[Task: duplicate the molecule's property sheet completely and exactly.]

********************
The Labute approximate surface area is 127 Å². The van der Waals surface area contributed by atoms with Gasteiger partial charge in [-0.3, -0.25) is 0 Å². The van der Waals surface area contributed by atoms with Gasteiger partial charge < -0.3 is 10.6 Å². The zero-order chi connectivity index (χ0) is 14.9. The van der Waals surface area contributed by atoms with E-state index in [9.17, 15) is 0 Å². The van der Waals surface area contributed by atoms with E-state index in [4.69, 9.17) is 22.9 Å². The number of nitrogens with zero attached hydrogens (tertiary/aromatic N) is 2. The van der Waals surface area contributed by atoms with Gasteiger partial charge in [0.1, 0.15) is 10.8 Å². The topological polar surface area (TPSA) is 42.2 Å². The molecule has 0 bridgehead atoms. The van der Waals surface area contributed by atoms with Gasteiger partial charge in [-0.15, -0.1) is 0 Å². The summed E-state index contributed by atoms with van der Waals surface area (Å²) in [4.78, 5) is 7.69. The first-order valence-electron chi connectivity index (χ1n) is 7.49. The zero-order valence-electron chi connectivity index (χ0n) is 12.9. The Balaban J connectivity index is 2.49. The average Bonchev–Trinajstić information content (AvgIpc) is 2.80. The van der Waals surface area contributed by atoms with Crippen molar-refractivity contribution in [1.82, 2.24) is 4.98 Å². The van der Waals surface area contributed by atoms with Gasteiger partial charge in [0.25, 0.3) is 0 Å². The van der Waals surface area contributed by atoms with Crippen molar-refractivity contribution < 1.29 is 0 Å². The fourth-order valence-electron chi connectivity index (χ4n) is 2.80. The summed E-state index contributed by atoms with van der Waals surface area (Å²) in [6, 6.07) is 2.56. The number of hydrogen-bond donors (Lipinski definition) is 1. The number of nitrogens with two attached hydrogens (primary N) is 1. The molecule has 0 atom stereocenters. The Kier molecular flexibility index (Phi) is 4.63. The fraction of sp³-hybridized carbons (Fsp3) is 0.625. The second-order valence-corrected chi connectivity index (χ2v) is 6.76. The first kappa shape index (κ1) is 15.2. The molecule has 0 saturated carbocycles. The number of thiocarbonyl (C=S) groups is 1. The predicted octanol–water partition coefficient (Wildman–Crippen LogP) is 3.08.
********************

The Labute approximate surface area is 127 Å². The van der Waals surface area contributed by atoms with Gasteiger partial charge in [-0.3, -0.25) is 0 Å². The van der Waals surface area contributed by atoms with Gasteiger partial charge < -0.3 is 10.6 Å². The zero-order chi connectivity index (χ0) is 14.9. The van der Waals surface area contributed by atoms with E-state index in [9.17, 15) is 0 Å². The van der Waals surface area contributed by atoms with E-state index in [4.69, 9.17) is 22.9 Å². The number of nitrogens with zero attached hydrogens (tertiary/aromatic N) is 2. The van der Waals surface area contributed by atoms with Gasteiger partial charge in [0.1, 0.15) is 10.8 Å². The topological polar surface area (TPSA) is 42.2 Å². The molecule has 0 bridgehead atoms. The van der Waals surface area contributed by atoms with Gasteiger partial charge in [-0.15, -0.1) is 0 Å². The summed E-state index contributed by atoms with van der Waals surface area (Å²) in [4.78, 5) is 7.69. The first-order valence-electron chi connectivity index (χ1n) is 7.49. The zero-order valence-electron chi connectivity index (χ0n) is 12.9. The Balaban J connectivity index is 2.49. The average Bonchev–Trinajstić information content (AvgIpc) is 2.80. The van der Waals surface area contributed by atoms with Crippen molar-refractivity contribution in [1.82, 2.24) is 4.98 Å². The van der Waals surface area contributed by atoms with Gasteiger partial charge in [0.25, 0.3) is 0 Å². The van der Waals surface area contributed by atoms with Crippen molar-refractivity contribution < 1.29 is 0 Å². The fourth-order valence-electron chi connectivity index (χ4n) is 2.80. The summed E-state index contributed by atoms with van der Waals surface area (Å²) in [6, 6.07) is 2.56. The number of hydrogen-bond donors (Lipinski definition) is 1. The number of nitrogens with two attached hydrogens (primary N) is 1. The molecule has 0 atom stereocenters. The Kier molecular flexibility index (Phi) is 4.63. The fraction of sp³-hybridized carbons (Fsp3) is 0.625. The second-order valence-corrected chi connectivity index (χ2v) is 6.76. The first kappa shape index (κ1) is 15.2. The molecule has 0 saturated carbocycles. The number of thiocarbonyl (C=S) groups is 1. The predicted octanol–water partition coefficient (Wildman–Crippen LogP) is 3.08.